encrypt(symKey: CryptoKey): Buffer;
    
    verify(msg: Buffer, sig: Buffer): boolean;
}

enum SecretKeyOps {
    DECRYPT,
    SIGN
}

enum PublicKeyOps {
    ENCRYPT,
    VERIFY
}

enum RSAPadding {
    PKCS1_V15,
    OAEP,      // only with encrypt/decrypt
    PSS,       // only with sign/verify
    NONE       // only for KEM-DEM encryption
}

None of the cryptographic parameters are optional or have default values. Callers MUST be explicit.

The actual implementation of this API will need to perform runtime checks (e.g. you’re not trying to encrypt with PSS padding) beyond what’s sketched out here.

Usability is Essential

Security at the expense of usability comes at the expense of security.

Avi Douglen

Any cryptography feature that another human might one day use should be easy to use, hard to misuse, and secure by default. Any departure from these tenets in the design or specification phase will result in a security vulnerability.

The API that I sketched out above might seem unwieldy, but you’re never going to expose this mid-level API to your users. Instead, you will abstract this complexity away in a strictly-versioned protocol, like so:

interface UsableRSA {
    constructor(version: RSAProtocol)

    encrypt(message: Buffer, pk: RSAPublicKey): Buffer
    decrypt(ciphertext: Buffer, sk: RSASecretKey): Buffer

    sign(msg: Buffer, sk: RSASecretKey): Buffer
    verify(msg: Buffer, pk: RSAPublicKey, sig: Buffer): Buffer

    async generate_keypair(): Promise<RSAKeyPair>

    async load_secret_key(path: string|FilesystemPath): Promise<RSASecretKey>
    async load_public_key(path: string|FilesystemPath): Promise<RSAPublicKey>

    async save_public_key(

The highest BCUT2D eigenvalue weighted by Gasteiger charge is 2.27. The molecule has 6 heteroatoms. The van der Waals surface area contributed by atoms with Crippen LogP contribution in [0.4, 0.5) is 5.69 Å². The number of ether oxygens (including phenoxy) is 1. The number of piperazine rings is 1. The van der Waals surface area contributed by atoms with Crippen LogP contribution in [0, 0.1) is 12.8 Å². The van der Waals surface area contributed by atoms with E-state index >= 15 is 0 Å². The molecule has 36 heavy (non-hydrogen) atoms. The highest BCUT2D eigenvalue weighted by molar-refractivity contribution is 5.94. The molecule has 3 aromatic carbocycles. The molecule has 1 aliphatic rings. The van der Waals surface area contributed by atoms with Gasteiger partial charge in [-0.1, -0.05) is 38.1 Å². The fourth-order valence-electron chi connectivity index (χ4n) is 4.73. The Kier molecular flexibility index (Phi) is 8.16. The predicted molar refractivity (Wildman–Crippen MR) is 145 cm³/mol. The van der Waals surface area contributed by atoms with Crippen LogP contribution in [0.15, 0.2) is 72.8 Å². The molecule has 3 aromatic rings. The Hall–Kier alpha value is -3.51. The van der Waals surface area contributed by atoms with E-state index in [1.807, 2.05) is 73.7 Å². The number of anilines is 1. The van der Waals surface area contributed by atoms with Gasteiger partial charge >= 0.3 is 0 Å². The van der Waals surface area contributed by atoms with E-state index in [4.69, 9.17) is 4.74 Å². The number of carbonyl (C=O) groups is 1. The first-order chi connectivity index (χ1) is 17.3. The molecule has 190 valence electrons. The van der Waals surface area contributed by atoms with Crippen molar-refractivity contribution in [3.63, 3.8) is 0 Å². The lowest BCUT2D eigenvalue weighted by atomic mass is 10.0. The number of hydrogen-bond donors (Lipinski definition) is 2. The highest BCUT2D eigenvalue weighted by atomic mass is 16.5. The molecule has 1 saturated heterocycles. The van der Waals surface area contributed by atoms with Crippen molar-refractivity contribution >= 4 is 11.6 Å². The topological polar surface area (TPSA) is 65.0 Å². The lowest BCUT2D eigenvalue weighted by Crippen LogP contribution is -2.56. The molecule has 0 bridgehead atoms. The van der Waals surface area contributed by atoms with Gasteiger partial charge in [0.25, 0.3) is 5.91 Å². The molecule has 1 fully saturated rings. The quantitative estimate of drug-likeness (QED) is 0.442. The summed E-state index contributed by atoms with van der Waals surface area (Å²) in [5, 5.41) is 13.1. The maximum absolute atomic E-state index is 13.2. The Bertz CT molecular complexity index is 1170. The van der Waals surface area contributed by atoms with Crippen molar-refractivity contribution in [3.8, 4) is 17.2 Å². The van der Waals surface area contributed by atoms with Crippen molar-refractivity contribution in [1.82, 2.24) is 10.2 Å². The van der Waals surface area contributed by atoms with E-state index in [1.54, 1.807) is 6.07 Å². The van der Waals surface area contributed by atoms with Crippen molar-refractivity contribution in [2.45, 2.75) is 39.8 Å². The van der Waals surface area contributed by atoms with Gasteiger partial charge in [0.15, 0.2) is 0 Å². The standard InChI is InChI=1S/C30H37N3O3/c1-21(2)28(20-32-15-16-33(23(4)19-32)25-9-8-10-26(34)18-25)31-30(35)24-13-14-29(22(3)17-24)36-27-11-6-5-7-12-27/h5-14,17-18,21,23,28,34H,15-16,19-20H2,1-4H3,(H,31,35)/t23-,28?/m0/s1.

pk: RSAPublicKey
       path: string|FilesystemPath
    ): Promise<boolean>

    async save_secret_key(
       sk: RSASecretKey
       path: string|FilesystemPath
    ): Promise<boolean>
}

enum RSAProtocol {
    VERSION_1 = "v1", // Legacy
    VERSION_2 = "v2", // Intermediate
    VERSION_3 = "v3", // Modern
}

const RSAProtocolMap = {
    /* Legacy compatibility: */
    RSAProtocol.VERSION_1: {
        encryptPad: RSAPadding.PKCS1_V15,
        signPad: RSAPadding.PKCS1_V15,
        hashAlg: 'sha1',
        encryptModulusSize: 2048,
        signModulusSize: 2048,
        e: 3
    },

    /* Acceptable: */
    RSAProtocol.VERSION_2: {
        encryptPad: RSAPadding.OAEP,
        signPad: RSAPadding.PSS,
        hashAlg: 'sha256',
        encryptModulusSize: 2048,
        signModulusSize: 2048,
        e: 65537
    },

    /* The new hotness: */
    RSAProtocol.VERSION_3: {
        encryptPad: RSAPadding.NONE, // KEM-DEM
        signPad: RSAPadding.PSS,
        hashAlg: 'sha384',
        /* These two are different just to allow strict checks on the public
           key modulus size to mechanize misuse resistance.
           Which is larger is an arbitrary decision I made: */
        encryptModulusSize: 4096,
        signModulusSize: 3072,
        e: 65537
    },
}

Now all user needs to decide is whether or not they’re doing v1, v2, or v3, and then manage their keypairs (which SHOULD be serialized with the version and operation they were intended for), and then use the respective keypair objects to perform the operation they need.

In the “new hotness” version, the intention of different key sizes is to allow you to mechanize the enforcement of never reusing an encryption key for signing, or vice versa.

encryptV3(msg: Buffer, pk: RSAPublicKey): Buffer {